An astronaut shot this oblique photograph of the Missouri Plateau, where the Rocky Mountains meet the Great Plains of central-northwest United States. Across the scene, six national forests and grasslands stand at higher elevations in Montana, Wyoming, and South Dakota. Toward the horizon, the Missouri River is faintly visible snaking across North Dakota.
The Missouri Plateau is a gently sloping region that rises above the flatter plains. The lighter brown areas of land in the photo are deeply cut by braided rivers, and the land is often utilized for livestock pastures and farming.
The western part of the plateau avoided glacial erosion during the most recent ice age. This prevented the Missouri Plateau from being flattened like the North Dakota plains beyond the Missouri River.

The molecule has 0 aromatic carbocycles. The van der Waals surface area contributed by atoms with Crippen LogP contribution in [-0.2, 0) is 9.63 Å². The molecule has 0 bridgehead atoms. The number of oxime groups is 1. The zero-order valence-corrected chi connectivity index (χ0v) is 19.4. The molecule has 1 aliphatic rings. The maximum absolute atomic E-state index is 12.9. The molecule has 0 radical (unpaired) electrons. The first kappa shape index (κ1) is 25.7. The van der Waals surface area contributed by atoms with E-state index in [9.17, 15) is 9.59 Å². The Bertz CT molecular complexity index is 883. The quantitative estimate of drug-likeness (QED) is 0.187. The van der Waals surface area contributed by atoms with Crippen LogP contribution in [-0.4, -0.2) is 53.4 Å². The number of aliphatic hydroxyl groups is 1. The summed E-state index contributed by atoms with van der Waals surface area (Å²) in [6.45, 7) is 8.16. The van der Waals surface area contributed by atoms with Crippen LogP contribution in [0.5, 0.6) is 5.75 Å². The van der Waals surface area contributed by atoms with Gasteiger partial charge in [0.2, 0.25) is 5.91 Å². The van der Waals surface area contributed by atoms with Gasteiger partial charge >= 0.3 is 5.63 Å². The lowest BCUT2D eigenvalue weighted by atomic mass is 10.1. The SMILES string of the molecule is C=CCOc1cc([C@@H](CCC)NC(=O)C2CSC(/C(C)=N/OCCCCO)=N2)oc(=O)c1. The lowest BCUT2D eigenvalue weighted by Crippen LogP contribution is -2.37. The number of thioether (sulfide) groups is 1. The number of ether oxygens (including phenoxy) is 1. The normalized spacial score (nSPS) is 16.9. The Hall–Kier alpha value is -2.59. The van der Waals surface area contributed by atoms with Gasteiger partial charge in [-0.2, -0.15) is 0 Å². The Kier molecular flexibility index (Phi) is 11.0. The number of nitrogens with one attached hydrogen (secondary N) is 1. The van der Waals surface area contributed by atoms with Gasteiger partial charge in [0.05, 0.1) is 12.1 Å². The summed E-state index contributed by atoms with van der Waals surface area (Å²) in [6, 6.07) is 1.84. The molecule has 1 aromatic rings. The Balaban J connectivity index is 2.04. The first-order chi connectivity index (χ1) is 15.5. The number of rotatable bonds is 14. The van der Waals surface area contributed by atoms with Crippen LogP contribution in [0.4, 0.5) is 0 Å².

The Black Hills of South Dakota stand out in stark contrast to the surrounding plains. Some of the rocks in those hills are 2.5 billion years old. A combination of Laramide tectonics (65 million years ago) and the erosion of younger sedimentary rock layers created and exposed the Black Hills.
Astronaut photograph ISS057-E-55414 was acquired on October 19, 2018, with a Nikon D5 digital camera using a 68 millimeter lens and is provided by the ISS Crew Earth Observations Facility and the Earth Science and Remote Sensing Unit, Johnson Space Center. The image was taken by a member of the Expedition 57 crew. The image has been cropped and enhanced to improve contrast, and lens artifacts have been removed. The International Space Station Program supports the laboratory as part of the ISS National Lab to help astronauts take pictures of Earth that will be of the greatest value to scientists and the public, and to make those images freely available on the Internet. Additional images taken by astronauts and cosmonauts can be viewed at the NASA/JSC Gateway to Astronaut Photography of Earth. Caption by Andrea Meado, Jacobs Technology, JETS Contract at NASA-JSC.